“If this is all an act, I will take my electric razor, shave off your hair, and make you eat your own hair.”
Lock up your sons and daughters! There’s a Lanthimosian monster on the loose, and he’s got some scales of fate and fairness to balance in THE KILLING OF A SACRED DEER. Returning to the big screen after his acclaimed feature film, THE LOBSTER, Greek director Yorgos Lanthimos takes us on a sinister journey into the privileged life of the Murphys – very much the intact, nuclear family of two children and a mother and father – who work as an ophthalmologist and cardiologist respectively. Their jobs and subsequent wage brackets have bought them an enviable upper-middle class lifestyle in a sprawling suburban house; it would all seem quite perfect if it wasn’t for the utterly sinister overlying score from Johnnie Burn – discordant operatic numbers and harmonium drones decaying into synthesised pulsing. What could possibly puncture this American dream? Enter 16 year-old Martin.
Steven Murphy – played by Colin Farrell: five stone lighter and with a full-on edge-of-wilderness beard compared to his moustached role in THE LOBSTER – is meeting Martin, played with a sinister aloofness by Barry Keoghan, outside work: at diners, by the riverside, and at Martin’s mum’s house. It would all appear quite natural and paternal if Martin knew any other members of the Murphy family. He doesn’t, however, and there is a clandestine, unsettling tone to their meet-ups that will gradually unravel with disturbing consequences. The stilted delivery of lines, a recognisable trait of Lanthimos’s films, adds to a creepy aura surrounding Keoghan’s performance as Martin. Think Damien from THE OMEN, mixed with Tye Sheridan’s Ellis in the 2012 drama MUD, and you go some way to capturing the spiritual, malevolent otherworldliness that Keoghan depicts.
The film commences with an extreme close-up of open heart surgery, and this may or may not be referencing a catalytic moment to come later on, which is the rule, the gravity of the film, in a similar way to THE LOBSTER’s “find a mate or you’ll be turned into an animal” scenario. Here, the scales of justice must be balanced. When a life is lost from one family, another life must be taken from the family responsible. The symbolism of the titular sacred deer – an innocent , gentle, soft creature – and the sacrifice that must be enacted in order to appease an angered deity runs throughout THE KILLING OF A SACRED DEER. Martin is a Loki-esque character in the narrative – his mischief spreading first through cardiologist Steven Murphy, and then virus-like throughout the rest of the family. Carol Morely’s THE FALLING featured dramatic fainting fits, which Lanthimos seems to echo in the sudden paralysis of Murphy children Kim (Raffey Cassidy) and Bob (Sunny Suljic). Their bodies move from being self-supportive to a suddenly collapsed version of themselves: from rigid toy figurines to pathetic ragdolls. The glistening, modernist, private hospital setting of over half of the film compounds the hopelessness of their situation, as all physical causes of their paralysis are ruled out. But could it be something to do with Martin, and his wicked ways?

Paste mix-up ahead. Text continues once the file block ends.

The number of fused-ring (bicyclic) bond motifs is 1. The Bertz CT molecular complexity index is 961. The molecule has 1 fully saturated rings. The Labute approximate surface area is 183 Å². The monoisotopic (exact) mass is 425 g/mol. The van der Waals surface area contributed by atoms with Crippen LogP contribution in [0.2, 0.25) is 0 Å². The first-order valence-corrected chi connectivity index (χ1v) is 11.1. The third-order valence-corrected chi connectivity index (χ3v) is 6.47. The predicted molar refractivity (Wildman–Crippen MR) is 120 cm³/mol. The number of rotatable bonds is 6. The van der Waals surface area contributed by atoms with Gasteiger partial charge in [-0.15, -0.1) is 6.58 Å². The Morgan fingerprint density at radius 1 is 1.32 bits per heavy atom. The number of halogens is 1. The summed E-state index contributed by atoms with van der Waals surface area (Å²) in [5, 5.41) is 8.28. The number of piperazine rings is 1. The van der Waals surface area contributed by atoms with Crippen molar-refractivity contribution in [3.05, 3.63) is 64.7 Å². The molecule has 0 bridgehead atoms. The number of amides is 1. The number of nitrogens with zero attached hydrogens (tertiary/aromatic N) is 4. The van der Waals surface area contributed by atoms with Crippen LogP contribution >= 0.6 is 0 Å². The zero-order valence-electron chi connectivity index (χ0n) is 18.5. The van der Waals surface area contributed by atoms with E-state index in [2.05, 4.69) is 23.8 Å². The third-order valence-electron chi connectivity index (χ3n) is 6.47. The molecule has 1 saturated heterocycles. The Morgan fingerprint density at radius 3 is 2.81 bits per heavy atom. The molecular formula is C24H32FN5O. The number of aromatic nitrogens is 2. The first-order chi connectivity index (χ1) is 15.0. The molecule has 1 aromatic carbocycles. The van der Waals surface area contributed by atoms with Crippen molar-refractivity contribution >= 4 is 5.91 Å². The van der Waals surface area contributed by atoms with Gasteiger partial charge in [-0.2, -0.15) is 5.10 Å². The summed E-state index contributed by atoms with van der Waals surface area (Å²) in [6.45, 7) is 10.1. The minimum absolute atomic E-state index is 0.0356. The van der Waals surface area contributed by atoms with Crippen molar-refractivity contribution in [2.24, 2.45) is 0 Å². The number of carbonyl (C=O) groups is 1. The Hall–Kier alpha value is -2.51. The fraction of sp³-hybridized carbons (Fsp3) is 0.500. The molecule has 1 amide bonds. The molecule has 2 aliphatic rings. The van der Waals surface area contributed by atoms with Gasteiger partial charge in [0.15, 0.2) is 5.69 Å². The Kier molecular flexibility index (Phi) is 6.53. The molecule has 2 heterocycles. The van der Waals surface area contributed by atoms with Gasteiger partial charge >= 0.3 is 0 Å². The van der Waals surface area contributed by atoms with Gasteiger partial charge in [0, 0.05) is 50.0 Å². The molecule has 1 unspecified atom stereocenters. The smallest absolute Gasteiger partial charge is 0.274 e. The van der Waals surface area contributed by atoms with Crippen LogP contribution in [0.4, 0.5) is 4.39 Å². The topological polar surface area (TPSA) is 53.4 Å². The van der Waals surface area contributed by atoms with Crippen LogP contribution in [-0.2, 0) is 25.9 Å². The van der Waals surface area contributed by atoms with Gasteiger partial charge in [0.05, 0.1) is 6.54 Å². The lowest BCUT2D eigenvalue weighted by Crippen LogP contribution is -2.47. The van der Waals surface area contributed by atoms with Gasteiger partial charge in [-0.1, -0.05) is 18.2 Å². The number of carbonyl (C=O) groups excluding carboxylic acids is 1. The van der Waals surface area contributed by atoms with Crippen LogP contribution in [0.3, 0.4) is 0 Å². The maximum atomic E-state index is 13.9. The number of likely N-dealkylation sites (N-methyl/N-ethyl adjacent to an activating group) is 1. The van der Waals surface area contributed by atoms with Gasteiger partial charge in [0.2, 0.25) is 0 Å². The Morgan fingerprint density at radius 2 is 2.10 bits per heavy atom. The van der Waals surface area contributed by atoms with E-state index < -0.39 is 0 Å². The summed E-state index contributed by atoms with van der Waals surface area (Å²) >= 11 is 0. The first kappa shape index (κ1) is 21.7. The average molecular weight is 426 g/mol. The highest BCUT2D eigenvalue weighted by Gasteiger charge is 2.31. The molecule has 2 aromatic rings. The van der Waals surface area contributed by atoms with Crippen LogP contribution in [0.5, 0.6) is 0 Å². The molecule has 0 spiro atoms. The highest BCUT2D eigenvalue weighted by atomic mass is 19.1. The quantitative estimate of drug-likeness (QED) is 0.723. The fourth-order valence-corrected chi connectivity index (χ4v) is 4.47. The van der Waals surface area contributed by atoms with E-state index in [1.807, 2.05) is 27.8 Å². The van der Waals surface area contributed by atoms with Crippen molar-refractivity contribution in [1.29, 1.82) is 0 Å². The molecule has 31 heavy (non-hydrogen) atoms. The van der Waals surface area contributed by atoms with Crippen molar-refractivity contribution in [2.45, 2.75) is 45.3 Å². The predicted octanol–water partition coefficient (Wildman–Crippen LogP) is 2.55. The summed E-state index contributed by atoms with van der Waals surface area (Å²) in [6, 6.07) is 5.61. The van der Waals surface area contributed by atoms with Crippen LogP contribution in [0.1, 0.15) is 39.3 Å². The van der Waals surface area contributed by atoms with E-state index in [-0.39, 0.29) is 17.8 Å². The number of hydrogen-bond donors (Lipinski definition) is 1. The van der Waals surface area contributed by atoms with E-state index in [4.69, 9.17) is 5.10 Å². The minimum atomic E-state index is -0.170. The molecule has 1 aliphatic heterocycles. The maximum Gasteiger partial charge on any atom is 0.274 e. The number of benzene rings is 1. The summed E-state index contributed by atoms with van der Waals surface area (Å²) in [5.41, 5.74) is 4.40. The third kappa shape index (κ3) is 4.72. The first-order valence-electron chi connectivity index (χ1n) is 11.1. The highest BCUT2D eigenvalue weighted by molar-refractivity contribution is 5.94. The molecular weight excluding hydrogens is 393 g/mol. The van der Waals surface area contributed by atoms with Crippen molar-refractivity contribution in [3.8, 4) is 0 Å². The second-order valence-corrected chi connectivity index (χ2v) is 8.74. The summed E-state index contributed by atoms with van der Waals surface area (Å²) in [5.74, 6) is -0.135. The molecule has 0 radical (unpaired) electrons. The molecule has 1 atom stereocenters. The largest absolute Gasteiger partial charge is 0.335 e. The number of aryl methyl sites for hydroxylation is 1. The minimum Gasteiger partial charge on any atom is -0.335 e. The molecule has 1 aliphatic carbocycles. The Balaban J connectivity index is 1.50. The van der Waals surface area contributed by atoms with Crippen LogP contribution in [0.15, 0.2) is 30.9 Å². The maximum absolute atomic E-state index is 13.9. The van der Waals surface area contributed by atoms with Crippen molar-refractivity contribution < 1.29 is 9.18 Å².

The glistening, modernist, private hospital setting of over half of the film, compounds the hopelessness of their situation, as all physical causes of their paralysis are ruled out.
Nicole Kidman convincingly portrays the collected, informed mother Anna in the nuclear family unit. Anna balances work and family life with watering the plants in the garden and role-playing the motionless body of an anesthetised patient in sexual encounters with her husband Steven. She too picks up on the attraction of his hands, stating, “You have beautiful hands, I’ve never noticed before, everybody’s been telling me recently.” Lanthimos draws us to the dexterity and skill of a cardiologist’s hand: the power of life over death these hands can hold with one twitch will be tested throughout the film. Of note is the sterling work done by the film’s cinematographer, Thimios Bakatakis, in conveying at once the up-close minutiae of the character’s lives, and in the same shot, pulling back and dragging the camera high up above them. In the foyer of the hospital, for instance, we watch a child lose control of his legs, collapse and sprawl out on the floor, whilst his mother struggles to shore him up and call for help. Shots like these put the audience in the visual space of puppet-master – observing with cold detachment the effects of loosening each character’s taut strings of support. This sense of height and distance from the characters is displayed in the first poster for the film revealed at the Cannes Film Festival this week.
Lanthimos’ unique style of filmmaking that gets him called back to Cannes for each new film he makes. Interesting that he has chosen to make a second film in the English language, rather than his native Greek, but even more exciting that he keeps making such bizarre, discomforting cinema, and refuses to bow to the blockbuster, studio-driven route that a lot of arthouse directors have ended up moving toward. Here’s to the creation and destruction of many more sacred deers from this intriguing director.